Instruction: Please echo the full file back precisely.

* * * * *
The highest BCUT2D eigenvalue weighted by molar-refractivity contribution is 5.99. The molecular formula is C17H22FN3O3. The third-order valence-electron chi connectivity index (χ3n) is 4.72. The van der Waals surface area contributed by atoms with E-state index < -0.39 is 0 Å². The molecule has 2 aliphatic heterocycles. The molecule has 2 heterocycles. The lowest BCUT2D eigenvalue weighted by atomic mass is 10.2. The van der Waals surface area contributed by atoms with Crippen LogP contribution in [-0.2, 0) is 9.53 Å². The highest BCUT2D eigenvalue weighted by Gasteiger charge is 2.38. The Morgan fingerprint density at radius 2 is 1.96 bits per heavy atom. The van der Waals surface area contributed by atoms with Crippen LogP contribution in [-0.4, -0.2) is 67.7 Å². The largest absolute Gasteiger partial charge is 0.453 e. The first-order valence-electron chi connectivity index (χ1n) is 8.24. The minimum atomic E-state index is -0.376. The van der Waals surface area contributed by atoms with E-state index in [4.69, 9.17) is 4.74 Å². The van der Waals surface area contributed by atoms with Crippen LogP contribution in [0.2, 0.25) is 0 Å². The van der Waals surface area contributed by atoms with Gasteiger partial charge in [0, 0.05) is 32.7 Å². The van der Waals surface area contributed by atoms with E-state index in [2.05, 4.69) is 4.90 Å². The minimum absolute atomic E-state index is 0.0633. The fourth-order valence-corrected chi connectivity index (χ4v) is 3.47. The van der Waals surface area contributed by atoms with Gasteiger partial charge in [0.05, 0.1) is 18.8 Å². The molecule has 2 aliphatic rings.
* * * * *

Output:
The highest BCUT2D eigenvalue weighted by molar-refractivity contribution is 5.99. The molecular formula is C17H22FN3O3. The third-order valence-electron chi connectivity index (χ3n) is 4.72. The van der Waals surface area contributed by atoms with E-state index < -0.39 is 0 Å². The molecule has 2 aliphatic heterocycles. The molecule has 2 heterocycles. The lowest BCUT2D eigenvalue weighted by atomic mass is 10.2. The van der Waals surface area contributed by atoms with Crippen LogP contribution in [-0.2, 0) is 9.53 Å². The highest BCUT2D eigenvalue weighted by Gasteiger charge is 2.38. The Morgan fingerprint density at radius 2 is 1.96 bits per heavy atom. The van der Waals surface area contributed by atoms with Crippen LogP contribution in [-0.4, -0.2) is 67.7 Å². The largest absolute Gasteiger partial charge is 0.453 e. The first-order valence-electron chi connectivity index (χ1n) is 8.24. The minimum atomic E-state index is -0.376. The van der Waals surface area contributed by atoms with E-state index in [4.69, 9.17) is 4.74 Å². The van der Waals surface area contributed by atoms with Crippen LogP contribution in [0.2, 0.25) is 0 Å². The van der Waals surface area contributed by atoms with Gasteiger partial charge in [0, 0.05) is 32.7 Å². The van der Waals surface area contributed by atoms with E-state index in [2.05, 4.69) is 4.90 Å². The minimum absolute atomic E-state index is 0.0633. The fourth-order valence-corrected chi connectivity index (χ4v) is 3.47. The van der Waals surface area contributed by atoms with Gasteiger partial charge in [0.05, 0.1) is 18.8 Å². The molecule has 2 aliphatic rings.